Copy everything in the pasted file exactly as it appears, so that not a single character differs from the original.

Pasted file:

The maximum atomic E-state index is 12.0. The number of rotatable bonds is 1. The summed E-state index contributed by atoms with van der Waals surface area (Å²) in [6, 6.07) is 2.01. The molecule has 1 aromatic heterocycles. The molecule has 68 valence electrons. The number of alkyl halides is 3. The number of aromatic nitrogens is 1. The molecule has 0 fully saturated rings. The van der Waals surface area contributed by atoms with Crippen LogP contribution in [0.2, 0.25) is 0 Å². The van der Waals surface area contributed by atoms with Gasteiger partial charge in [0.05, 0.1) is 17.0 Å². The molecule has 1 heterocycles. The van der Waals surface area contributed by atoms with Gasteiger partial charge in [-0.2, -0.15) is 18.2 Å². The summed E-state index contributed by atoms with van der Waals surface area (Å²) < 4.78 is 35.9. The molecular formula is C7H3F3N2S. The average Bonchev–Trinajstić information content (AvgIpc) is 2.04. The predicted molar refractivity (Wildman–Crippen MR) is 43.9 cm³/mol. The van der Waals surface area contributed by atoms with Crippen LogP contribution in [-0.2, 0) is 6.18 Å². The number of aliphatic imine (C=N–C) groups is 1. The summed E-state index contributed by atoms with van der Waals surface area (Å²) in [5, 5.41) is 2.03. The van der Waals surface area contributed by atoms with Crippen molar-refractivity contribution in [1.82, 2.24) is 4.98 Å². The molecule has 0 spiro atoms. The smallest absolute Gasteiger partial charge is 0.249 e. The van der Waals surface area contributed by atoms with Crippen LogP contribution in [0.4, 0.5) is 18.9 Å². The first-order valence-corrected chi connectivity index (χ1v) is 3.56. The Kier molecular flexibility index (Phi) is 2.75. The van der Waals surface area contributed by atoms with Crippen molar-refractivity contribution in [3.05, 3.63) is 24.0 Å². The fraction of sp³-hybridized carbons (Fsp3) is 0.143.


The maximum atomic E-state index is 12.0. The number of rotatable bonds is 1. The summed E-state index contributed by atoms with van der Waals surface area (Å²) in [6, 6.07) is 2.01. The molecule has 1 aromatic heterocycles. The molecule has 68 valence electrons. The number of alkyl halides is 3. The number of aromatic nitrogens is 1. The molecule has 0 fully saturated rings. The van der Waals surface area contributed by atoms with Crippen LogP contribution in [0.2, 0.25) is 0 Å². The van der Waals surface area contributed by atoms with Gasteiger partial charge in [0.05, 0.1) is 17.0 Å². The molecule has 1 heterocycles. The van der Waals surface area contributed by atoms with Gasteiger partial charge in [-0.2, -0.15) is 18.2 Å². The summed E-state index contributed by atoms with van der Waals surface area (Å²) < 4.78 is 35.9. The molecular formula is C7H3F3N2S. The average Bonchev–Trinajstić information content (AvgIpc) is 2.04. The predicted molar refractivity (Wildman–Crippen MR) is 43.9 cm³/mol. The van der Waals surface area contributed by atoms with Crippen LogP contribution in [-0.2, 0) is 6.18 Å². The number of aliphatic imine (C=N–C) groups is 1. The summed E-state index contributed by atoms with van der Waals surface area (Å²) in [5, 5.41) is 2.03. The van der Waals surface area contributed by atoms with Crippen molar-refractivity contribution in [1.82, 2.24) is 4.98 Å². The molecule has 0 spiro atoms. The smallest absolute Gasteiger partial charge is 0.249 e. The van der Waals surface area contributed by atoms with Crippen LogP contribution in [0.4, 0.5) is 18.9 Å². The first-order valence-corrected chi connectivity index (χ1v) is 3.56. The Kier molecular flexibility index (Phi) is 2.75. The van der Waals surface area contributed by atoms with Crippen molar-refractivity contribution in [3.05, 3.63) is 24.0 Å². The fraction of sp³-hybridized carbons (Fsp3) is 0.143.